Amtrak has spent its first 30 years as a quaint anomaly living on the generosity of a Congress that could never decide whether to starve it or kill it.
Outside the Northeast corridor, it has carried such a fractional sliver of intercity traffic as to be in a class with the horse and buggy as a serious transportation mode. While vast reaches of the country lost rail service entirely in 1971, in others trains ran on infrequent schedules that required them to roar through many towns at ungodly hours when most normal people were fast asleep.
As trains in Europe and Japan set new speed records almost daily, many Amtrak trains crawled along at average speeds slower than schedules of 40 years ago. Five entire states have no rail service at all. Ronald Reagan's administration took the position that Amtrak should simply be allowed to go bankrupt and then be liquidated.
Now the nation seems on the verge of discovering why this fiction of Amtrak's necessity has been maintained for so long in the face of the certainty that it would never generate the sort of revenues justifying its subsidies, which amount to a gift from the federal Treasury to every Amtrak passenger.
If automobiles and planes continue to bear the burden of 95 percent of intercity traffic, an increasing amount of the American landscape will have to be paved over for airports and highways. Much of the interstate highway system will have to be made to resemble the New Jersey Turnpike. Air traffic delays, largely driven by trying to shoehorn more planes into existing airports, set a record in 2000. Driver delays in the nation's largest cities are also up as existing highways reach capacity. Environmental delays involved in building new highways or airports make future projects increasingly uncertain.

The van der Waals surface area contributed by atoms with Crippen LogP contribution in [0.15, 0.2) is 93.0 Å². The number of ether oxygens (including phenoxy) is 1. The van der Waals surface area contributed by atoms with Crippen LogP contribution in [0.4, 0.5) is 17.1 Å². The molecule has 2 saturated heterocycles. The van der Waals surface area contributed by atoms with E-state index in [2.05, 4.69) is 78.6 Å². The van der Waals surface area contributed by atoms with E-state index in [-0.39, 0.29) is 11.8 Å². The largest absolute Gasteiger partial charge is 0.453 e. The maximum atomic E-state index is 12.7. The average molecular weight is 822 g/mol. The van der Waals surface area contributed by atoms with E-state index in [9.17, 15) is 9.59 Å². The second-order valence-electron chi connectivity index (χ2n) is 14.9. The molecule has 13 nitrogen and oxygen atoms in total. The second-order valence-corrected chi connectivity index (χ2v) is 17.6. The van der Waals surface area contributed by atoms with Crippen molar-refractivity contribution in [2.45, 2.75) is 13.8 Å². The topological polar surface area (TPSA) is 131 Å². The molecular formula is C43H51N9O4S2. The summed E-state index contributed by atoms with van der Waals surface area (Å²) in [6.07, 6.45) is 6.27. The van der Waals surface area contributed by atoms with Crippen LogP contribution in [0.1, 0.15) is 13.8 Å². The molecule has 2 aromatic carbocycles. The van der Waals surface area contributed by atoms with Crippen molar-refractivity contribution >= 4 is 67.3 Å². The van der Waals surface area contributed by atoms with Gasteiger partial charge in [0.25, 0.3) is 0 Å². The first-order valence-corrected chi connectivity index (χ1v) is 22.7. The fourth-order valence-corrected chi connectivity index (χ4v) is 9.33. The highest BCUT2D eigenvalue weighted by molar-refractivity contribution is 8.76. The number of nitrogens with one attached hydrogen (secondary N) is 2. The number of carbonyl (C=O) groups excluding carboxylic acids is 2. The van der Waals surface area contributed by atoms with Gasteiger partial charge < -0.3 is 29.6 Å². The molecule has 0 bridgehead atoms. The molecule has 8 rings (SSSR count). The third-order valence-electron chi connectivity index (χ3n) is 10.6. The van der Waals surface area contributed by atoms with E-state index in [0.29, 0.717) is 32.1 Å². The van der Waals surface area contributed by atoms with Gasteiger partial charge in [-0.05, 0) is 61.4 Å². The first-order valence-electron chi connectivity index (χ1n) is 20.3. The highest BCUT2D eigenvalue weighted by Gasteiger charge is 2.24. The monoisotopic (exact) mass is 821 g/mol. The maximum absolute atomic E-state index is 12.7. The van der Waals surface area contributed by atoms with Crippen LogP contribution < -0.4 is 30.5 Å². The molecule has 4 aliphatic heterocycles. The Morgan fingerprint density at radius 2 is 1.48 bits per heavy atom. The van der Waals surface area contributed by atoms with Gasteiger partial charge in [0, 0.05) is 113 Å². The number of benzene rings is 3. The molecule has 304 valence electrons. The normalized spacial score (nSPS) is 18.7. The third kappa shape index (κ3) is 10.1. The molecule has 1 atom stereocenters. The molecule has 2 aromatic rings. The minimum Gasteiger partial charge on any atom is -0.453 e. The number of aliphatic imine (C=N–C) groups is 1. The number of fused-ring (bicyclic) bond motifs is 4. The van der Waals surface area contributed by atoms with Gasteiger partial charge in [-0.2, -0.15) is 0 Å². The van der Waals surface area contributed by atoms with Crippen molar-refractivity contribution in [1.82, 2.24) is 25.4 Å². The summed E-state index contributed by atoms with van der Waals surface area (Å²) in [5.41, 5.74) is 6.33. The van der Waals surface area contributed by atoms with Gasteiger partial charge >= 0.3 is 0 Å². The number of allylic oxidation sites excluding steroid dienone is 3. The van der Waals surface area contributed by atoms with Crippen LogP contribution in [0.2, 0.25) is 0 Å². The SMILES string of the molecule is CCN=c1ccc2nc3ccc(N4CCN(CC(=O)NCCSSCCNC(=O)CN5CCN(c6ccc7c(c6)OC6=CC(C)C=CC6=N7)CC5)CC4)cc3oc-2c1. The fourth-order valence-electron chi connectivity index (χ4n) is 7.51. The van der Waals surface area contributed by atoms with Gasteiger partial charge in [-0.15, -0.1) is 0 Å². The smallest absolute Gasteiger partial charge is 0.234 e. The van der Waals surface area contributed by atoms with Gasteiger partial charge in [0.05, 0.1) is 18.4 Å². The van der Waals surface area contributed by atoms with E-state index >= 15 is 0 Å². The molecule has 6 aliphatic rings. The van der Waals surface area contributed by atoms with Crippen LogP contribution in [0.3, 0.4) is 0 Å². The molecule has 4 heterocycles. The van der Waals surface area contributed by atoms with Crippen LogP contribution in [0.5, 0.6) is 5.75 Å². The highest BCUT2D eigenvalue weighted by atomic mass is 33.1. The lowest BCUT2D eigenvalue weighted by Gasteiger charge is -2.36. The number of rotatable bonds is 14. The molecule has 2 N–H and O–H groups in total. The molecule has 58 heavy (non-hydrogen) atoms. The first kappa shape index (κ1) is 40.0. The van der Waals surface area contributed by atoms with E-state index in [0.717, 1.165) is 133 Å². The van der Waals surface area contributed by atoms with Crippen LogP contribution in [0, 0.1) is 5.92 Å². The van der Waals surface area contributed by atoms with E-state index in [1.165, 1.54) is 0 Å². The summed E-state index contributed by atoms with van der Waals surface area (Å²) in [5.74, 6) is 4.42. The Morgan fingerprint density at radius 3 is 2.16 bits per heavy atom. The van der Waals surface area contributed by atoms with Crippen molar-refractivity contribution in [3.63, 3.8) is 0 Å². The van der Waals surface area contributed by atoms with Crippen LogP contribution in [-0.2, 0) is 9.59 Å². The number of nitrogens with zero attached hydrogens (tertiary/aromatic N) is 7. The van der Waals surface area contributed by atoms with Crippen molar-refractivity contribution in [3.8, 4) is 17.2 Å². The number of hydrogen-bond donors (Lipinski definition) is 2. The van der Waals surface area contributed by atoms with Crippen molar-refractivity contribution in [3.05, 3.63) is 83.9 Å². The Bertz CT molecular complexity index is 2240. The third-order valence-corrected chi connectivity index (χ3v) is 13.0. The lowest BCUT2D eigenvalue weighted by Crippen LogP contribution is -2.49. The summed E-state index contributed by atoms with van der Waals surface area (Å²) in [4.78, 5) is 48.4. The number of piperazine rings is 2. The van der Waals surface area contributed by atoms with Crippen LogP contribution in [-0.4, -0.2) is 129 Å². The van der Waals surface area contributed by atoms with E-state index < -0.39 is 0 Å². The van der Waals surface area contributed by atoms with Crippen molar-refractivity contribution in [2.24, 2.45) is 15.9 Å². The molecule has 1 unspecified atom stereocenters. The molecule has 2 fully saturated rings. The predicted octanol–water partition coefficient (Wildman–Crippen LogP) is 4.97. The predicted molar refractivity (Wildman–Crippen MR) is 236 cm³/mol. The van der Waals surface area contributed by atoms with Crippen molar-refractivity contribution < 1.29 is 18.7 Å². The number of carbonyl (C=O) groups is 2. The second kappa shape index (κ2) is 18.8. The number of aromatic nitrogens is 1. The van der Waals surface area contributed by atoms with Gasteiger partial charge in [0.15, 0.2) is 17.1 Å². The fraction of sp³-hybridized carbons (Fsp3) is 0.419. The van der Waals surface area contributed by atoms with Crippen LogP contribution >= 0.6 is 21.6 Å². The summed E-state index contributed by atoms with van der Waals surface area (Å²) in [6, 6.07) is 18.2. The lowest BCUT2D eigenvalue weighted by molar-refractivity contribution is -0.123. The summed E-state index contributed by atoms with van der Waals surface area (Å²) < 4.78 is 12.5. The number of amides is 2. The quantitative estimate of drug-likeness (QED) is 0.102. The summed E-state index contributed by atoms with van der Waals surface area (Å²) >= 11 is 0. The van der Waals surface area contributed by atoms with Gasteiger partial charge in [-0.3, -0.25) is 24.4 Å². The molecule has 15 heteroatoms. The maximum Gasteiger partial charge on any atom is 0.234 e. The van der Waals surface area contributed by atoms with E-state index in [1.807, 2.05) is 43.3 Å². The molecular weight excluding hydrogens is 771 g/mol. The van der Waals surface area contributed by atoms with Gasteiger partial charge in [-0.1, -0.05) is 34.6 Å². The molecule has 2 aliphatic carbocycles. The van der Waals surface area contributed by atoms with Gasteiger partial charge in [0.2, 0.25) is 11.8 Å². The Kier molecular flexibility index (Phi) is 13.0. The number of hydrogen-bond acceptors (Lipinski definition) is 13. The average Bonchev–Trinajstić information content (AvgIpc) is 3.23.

In a study offered to support its new capital plan, Amtrak estimates that it would cost $50 million a mile to add a third lane to Interstate Highway 95 in Connecticut and that a lesser investment in rail would yield better results. The plan calls for $1.5 billion annually in capital investment for Amtrak over 20 years. In a federal budget of more than $2 trillion, one in which nearly $40 billion goes to transportation, this is hardly a lavish outlay for the nation's most underutilized and neglected form of transportation.
It is arguable that previous operating subsidies to Amtrak have been money down a rat hole to the extent that they have not diverted a significant number of passengers to rail or increased rail's share of intercity traffic beyond even 2 percent. But they have been cheap compared with the cost of creating a new system from scratch had the shell of an interstate rail system not existed.
There are signs even Congress has succumbed to the idea that paving the nation is no longer an unlimited option for moving people from city to city. The capital spending proposal already has 51 co-sponsors in the Senate. It may be a fraction of what it will take to provide a 21st-century rail passenger system that people will use in large numbers.
But, as a down payment, it's impressive.